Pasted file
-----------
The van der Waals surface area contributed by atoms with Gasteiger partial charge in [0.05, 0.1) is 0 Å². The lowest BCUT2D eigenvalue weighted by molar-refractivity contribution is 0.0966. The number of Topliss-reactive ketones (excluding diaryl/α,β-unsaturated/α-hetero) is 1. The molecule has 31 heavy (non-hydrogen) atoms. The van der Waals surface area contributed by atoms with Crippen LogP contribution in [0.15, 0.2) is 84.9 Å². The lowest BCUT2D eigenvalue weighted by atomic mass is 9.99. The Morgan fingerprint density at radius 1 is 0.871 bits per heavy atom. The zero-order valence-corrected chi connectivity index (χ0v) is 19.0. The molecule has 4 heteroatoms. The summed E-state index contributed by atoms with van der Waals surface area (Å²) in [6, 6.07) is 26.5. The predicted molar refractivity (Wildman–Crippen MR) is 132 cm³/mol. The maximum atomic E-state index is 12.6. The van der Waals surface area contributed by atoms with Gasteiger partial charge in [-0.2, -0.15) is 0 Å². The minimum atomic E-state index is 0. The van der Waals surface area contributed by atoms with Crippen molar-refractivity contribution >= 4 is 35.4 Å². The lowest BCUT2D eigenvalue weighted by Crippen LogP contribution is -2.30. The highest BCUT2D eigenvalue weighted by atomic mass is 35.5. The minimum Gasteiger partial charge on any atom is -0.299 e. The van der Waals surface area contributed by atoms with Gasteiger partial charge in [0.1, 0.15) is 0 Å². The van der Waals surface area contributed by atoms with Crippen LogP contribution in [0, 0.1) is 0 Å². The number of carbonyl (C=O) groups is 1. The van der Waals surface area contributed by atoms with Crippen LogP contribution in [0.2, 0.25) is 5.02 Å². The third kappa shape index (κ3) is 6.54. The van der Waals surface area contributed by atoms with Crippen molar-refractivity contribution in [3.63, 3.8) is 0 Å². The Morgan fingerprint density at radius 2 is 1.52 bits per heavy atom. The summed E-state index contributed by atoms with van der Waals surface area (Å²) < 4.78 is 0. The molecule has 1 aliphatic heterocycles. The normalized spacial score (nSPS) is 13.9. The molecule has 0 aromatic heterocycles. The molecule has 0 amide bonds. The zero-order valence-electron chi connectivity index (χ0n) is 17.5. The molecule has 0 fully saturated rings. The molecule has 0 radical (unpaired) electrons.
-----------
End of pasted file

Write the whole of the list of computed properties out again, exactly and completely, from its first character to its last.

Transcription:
The van der Waals surface area contributed by atoms with Gasteiger partial charge in [0.05, 0.1) is 0 Å². The lowest BCUT2D eigenvalue weighted by molar-refractivity contribution is 0.0966. The number of Topliss-reactive ketones (excluding diaryl/α,β-unsaturated/α-hetero) is 1. The molecule has 31 heavy (non-hydrogen) atoms. The van der Waals surface area contributed by atoms with Crippen LogP contribution in [0.15, 0.2) is 84.9 Å². The lowest BCUT2D eigenvalue weighted by atomic mass is 9.99. The Morgan fingerprint density at radius 1 is 0.871 bits per heavy atom. The zero-order valence-corrected chi connectivity index (χ0v) is 19.0. The molecule has 4 heteroatoms. The summed E-state index contributed by atoms with van der Waals surface area (Å²) in [6, 6.07) is 26.5. The predicted molar refractivity (Wildman–Crippen MR) is 132 cm³/mol. The maximum atomic E-state index is 12.6. The van der Waals surface area contributed by atoms with Gasteiger partial charge in [-0.2, -0.15) is 0 Å². The minimum atomic E-state index is 0. The van der Waals surface area contributed by atoms with Crippen molar-refractivity contribution >= 4 is 35.4 Å². The lowest BCUT2D eigenvalue weighted by Crippen LogP contribution is -2.30. The highest BCUT2D eigenvalue weighted by atomic mass is 35.5. The minimum Gasteiger partial charge on any atom is -0.299 e. The van der Waals surface area contributed by atoms with Gasteiger partial charge in [0.1, 0.15) is 0 Å². The van der Waals surface area contributed by atoms with Crippen LogP contribution in [0, 0.1) is 0 Å². The number of carbonyl (C=O) groups is 1. The van der Waals surface area contributed by atoms with Crippen LogP contribution in [0.2, 0.25) is 5.02 Å². The third kappa shape index (κ3) is 6.54. The van der Waals surface area contributed by atoms with Crippen molar-refractivity contribution in [3.63, 3.8) is 0 Å². The Morgan fingerprint density at radius 2 is 1.52 bits per heavy atom. The summed E-state index contributed by atoms with van der Waals surface area (Å²) < 4.78 is 0. The molecule has 1 aliphatic heterocycles. The normalized spacial score (nSPS) is 13.9. The molecule has 0 aromatic heterocycles. The molecule has 0 amide bonds. The zero-order valence-electron chi connectivity index (χ0n) is 17.5. The molecule has 0 fully saturated rings. The molecule has 0 radical (unpaired) electrons.